Eat Clean:

Stop using the excuse of being a Youth Minister to eat junk food every day all day! Our bodies are not made to function of processed foods. Here is a good rule of thumb I use: If I could not catch it, kill it, and or pick it, do not eat it. Yes, I eat junk food, but I have limited it to once to twice a week. The other days I eat lean meats such as skinless chicken, fish, and occasionally lean red meat, add some healthy veggies (and do a veggie tales skit with your kids while cooking with them), and some fruit and you will feel better in no time! Take the challenge and do a Paleo diet for two weeks, and see how much better you feel and function! You will never want to go back to junk food! Here is one of my Favorite protein shakes: PB2 banana shake.

Pray:

Seriously, pray! I think we forget that God made our bodies and He knows exactly what we need to function correctly. Ask God to give you guidance as you make decisions about your daily food choices and exercise routine. You need strength and most of the time I have to go to God and ask Him to give me the will power to do what I need to do to stay healthy!

What do you do to stay healthy through out the week? Have a suggestion? Did something we mentioned help you? Let us know by leaving a comment below.

Staying Healthy at Youth Camp

 The past 5 months for me have been a journey to eating healthy and being healthier as a whole! I was at an all-time high in weight, weighing in at 260 lbs. I have made some little changes in my diet and exercise routine and wanted to share with you some practical ways of eating and staying healthy at Youth Camp.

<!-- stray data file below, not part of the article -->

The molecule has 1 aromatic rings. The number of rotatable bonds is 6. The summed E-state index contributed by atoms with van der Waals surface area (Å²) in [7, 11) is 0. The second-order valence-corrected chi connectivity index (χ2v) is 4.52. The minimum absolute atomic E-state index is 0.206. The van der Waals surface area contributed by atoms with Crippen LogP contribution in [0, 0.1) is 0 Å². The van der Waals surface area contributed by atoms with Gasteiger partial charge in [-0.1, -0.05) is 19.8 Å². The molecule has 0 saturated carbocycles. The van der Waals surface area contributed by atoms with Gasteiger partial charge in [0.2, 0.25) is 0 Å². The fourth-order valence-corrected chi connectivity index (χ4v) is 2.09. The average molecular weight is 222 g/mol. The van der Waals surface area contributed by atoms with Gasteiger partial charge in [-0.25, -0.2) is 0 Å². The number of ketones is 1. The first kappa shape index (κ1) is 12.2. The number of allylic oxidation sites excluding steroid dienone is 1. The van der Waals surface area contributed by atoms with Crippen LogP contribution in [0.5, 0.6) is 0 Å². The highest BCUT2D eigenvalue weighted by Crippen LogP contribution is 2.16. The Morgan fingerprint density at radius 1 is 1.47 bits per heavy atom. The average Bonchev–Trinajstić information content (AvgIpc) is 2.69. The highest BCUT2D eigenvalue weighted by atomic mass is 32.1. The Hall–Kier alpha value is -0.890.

Our youth ministry just returned from Global Youth Ministry camp and we had a blast, but it never fails…. the camp food is blah and high in fat and calories. So how do you do it? You have been working hard to get fit, or you just do not want to gain weight to your already hard-earned physique that God has blessed you with.

Here are some tips and a list of the things I did (and I actually maintained my body weight of 217 lbs while at camp eating their food!):

Count Calories.

I count calories and have always counted calories since I started my journey of being healthy. My number one tool for doing this is the app MyFitnessPal. They also have a website that lets you do everything the app does, it is just a little more time-consuming. On top of calories I also watch my carb and protein intake and this app keeps track of that as well as all of your nutritional values (sodium, vitamins, cal’s, water intake, potassium, etc…).  The last thing I do with this app is record my cardio, as it subtracts from your calorie intake and adjust everything automatically to tell you what you need to meet your goal nutritionally everyday.

Get Exercise.

Get some type of exercise in throughout the day. If the students are playing a game of ultimate-Frisbee, join in. You would be surprised at how many calories you will burn in 30 minutes of being moderately active when running around. I wore a heart rate monitor while doing any activities at camp; while playing a 30 minute game of ultimate-Frisbee I burned 325 calories (this is for a 24 year old, weighing in at 217 lbs). If you are lucky and the facilities have a weight room, then use them. On the other hand, if they do not have an exercise room then get creative. I found a playground the third day I was at camp and used the monkey bars to do pull-ups and chest bar dips. If none of the above are available then just go for a jog and or walk even if you have to go around a parking lot 20+ times.

Watch your carbs.

When you do eat, try to stay away from carbs that come from sugars and try to eat 70% protein and only 30% carbs. If you must have carbs avoid the following: